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Eat your veggies, support your brain health

We’ve heard it since we were kids—eat your veggies—but it’s not just something our parents used to tell us to trick us into cleaning our plate. Vegetables contain vital nutrients that our body needs, and part of that body includes one of our most important organs—the brain.  

Studies have shown that the addition of certain vegetables and leafy greens into your diet is associated with a slower decline in brain function [1]. 

Leafy greens like kale, arugula, spinach, and collard greens are packed with lutein, vitamin K, nitrate, folate, alpha-tocopherol, beta-carotene, and kaempferol, all nutrients associated with cognitive health.

A study done at the Tufts Human Nutrition Research Center on Aging in Boston and Rush University in Chicago divided its subjects by leafy green consumption.  

What did it find? 

That those subjects that ranked highest in leafy green consumption had significantly slower cognitive decline, with them being, on average, the equivalent of 11 years younger than the subjects who didn’t eat leafy greens.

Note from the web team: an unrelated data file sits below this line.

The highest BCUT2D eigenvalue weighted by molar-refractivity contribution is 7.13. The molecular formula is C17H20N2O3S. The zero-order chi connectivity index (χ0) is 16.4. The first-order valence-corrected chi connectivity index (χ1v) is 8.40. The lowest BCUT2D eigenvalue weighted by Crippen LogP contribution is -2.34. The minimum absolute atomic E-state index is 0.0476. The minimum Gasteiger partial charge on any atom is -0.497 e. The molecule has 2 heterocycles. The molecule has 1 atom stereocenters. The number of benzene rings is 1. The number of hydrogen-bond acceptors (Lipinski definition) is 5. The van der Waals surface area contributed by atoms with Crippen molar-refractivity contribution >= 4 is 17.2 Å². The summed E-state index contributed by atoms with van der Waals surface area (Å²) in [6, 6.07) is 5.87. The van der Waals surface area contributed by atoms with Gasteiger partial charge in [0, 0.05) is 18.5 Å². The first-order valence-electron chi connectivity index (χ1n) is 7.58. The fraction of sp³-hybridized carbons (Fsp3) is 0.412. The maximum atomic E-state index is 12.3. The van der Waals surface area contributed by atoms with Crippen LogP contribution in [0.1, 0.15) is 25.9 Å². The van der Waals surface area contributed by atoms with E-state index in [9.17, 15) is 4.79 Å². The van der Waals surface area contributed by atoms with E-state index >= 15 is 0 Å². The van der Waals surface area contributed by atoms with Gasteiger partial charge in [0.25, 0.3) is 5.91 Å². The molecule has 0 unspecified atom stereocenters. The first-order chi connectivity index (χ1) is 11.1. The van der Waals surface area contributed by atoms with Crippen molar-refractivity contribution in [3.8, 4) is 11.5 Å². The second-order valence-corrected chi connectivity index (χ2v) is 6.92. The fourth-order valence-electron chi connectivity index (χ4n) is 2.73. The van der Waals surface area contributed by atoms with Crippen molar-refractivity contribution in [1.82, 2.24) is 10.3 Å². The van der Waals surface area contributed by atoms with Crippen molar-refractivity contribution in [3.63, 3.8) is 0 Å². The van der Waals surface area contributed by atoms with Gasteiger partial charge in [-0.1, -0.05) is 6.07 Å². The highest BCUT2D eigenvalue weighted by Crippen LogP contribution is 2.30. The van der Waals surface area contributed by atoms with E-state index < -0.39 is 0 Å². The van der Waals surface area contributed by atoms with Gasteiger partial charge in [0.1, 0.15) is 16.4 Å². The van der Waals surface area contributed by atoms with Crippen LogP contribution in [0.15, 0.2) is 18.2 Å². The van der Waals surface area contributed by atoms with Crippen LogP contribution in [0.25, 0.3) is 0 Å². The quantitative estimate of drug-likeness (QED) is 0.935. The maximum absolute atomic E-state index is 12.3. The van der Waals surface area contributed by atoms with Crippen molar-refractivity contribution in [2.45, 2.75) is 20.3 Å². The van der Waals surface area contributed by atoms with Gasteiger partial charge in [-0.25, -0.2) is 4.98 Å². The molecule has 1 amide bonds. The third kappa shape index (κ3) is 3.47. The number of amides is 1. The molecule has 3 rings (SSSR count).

Whether you’re a vegetable lover or just the thought makes you go “yuck”, it’s critically important, especially as you age, to introduce leafy greens into your diet.  

Vegetables don’t have to be boring 

If you’re not already a vegetable person (and let’s face it, a lot of people aren’t) introducing new foods into your diet and routine might seem daunting. But eating your vegetables doesn’t have to mean eating a salad for every meal or gnawing on raw carrots and broccoli. There are myriad ways to get the vegetables and leafy greens you need to support cognitive health, while still enjoying your food.  

How about instead of that burger or sandwich bun turn it into a leafy green wrap instead? Romaine, collard, or swiss chard leaves provide a delicious (and nutritious) foundation for chicken, pork, beef, and beyond.   

Everyone likes smoothies, right? Well, toss some greens in that blender with your fruit. Most likely you won’t notice a veggie taste, and you’ll be getting those vital nutrients. 

Making a tomato sauce or dreaming about some delicious fresh pesto? Toss in some swiss chard to that bolognese, or replace the basil in your pesto with kale. Both are delicious additions, and you just turned that sauce into something that supports your cognitive health. 

If you’re nervous about cognitive decline as you age, now’s the time to take action. And a simple and effective first step? Throwing more leafy greens in that cart next time you go grocery shopping. Your brain will thank you later. 

 

Resources: 

https://www.brainandlife.org/articles/leafy-greens-are-good-for-the-brain/ [1]

 

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